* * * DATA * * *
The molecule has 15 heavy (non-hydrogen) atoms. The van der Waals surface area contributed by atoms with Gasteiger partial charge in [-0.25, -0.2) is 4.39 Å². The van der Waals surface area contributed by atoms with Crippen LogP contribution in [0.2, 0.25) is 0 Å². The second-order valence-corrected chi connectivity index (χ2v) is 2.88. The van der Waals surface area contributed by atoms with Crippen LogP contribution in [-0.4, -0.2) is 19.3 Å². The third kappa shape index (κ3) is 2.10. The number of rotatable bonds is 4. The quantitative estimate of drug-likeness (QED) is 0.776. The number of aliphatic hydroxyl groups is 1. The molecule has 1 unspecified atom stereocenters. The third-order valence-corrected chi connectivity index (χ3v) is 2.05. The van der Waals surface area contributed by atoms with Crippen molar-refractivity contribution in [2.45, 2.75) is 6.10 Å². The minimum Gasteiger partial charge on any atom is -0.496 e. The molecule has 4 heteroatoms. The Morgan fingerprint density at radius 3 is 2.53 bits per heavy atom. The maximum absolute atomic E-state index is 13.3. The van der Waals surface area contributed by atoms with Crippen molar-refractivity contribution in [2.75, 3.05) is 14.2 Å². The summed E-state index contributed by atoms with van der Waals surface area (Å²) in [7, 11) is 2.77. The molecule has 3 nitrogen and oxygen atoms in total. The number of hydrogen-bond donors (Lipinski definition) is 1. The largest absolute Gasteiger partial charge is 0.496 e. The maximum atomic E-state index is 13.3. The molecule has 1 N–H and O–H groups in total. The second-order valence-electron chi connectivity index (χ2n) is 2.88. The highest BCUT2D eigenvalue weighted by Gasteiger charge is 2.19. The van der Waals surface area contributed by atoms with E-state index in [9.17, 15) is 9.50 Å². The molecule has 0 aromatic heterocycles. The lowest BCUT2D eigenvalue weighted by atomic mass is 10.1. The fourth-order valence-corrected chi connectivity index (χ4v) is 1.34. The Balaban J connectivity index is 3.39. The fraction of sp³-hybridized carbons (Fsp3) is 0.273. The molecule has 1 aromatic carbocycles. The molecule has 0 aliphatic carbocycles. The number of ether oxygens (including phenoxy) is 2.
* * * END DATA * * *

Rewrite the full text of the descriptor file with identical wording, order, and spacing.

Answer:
The molecule has 15 heavy (non-hydrogen) atoms. The van der Waals surface area contributed by atoms with Gasteiger partial charge in [-0.25, -0.2) is 4.39 Å². The van der Waals surface area contributed by atoms with Crippen LogP contribution in [0.2, 0.25) is 0 Å². The second-order valence-corrected chi connectivity index (χ2v) is 2.88. The van der Waals surface area contributed by atoms with Crippen LogP contribution in [-0.4, -0.2) is 19.3 Å². The third kappa shape index (κ3) is 2.10. The number of rotatable bonds is 4. The quantitative estimate of drug-likeness (QED) is 0.776. The number of aliphatic hydroxyl groups is 1. The molecule has 1 unspecified atom stereocenters. The third-order valence-corrected chi connectivity index (χ3v) is 2.05. The van der Waals surface area contributed by atoms with Crippen molar-refractivity contribution in [2.45, 2.75) is 6.10 Å². The minimum Gasteiger partial charge on any atom is -0.496 e. The molecule has 4 heteroatoms. The Morgan fingerprint density at radius 3 is 2.53 bits per heavy atom. The maximum absolute atomic E-state index is 13.3. The van der Waals surface area contributed by atoms with Crippen molar-refractivity contribution in [2.75, 3.05) is 14.2 Å². The summed E-state index contributed by atoms with van der Waals surface area (Å²) in [7, 11) is 2.77. The molecule has 3 nitrogen and oxygen atoms in total. The number of hydrogen-bond donors (Lipinski definition) is 1. The largest absolute Gasteiger partial charge is 0.496 e. The maximum atomic E-state index is 13.3. The molecule has 1 N–H and O–H groups in total. The second-order valence-electron chi connectivity index (χ2n) is 2.88. The highest BCUT2D eigenvalue weighted by Gasteiger charge is 2.19. The van der Waals surface area contributed by atoms with E-state index in [9.17, 15) is 9.50 Å². The molecule has 0 aromatic heterocycles. The lowest BCUT2D eigenvalue weighted by atomic mass is 10.1. The fourth-order valence-corrected chi connectivity index (χ4v) is 1.34. The Balaban J connectivity index is 3.39. The fraction of sp³-hybridized carbons (Fsp3) is 0.273. The molecule has 1 aromatic carbocycles. The molecule has 0 aliphatic carbocycles. The number of ether oxygens (including phenoxy) is 2.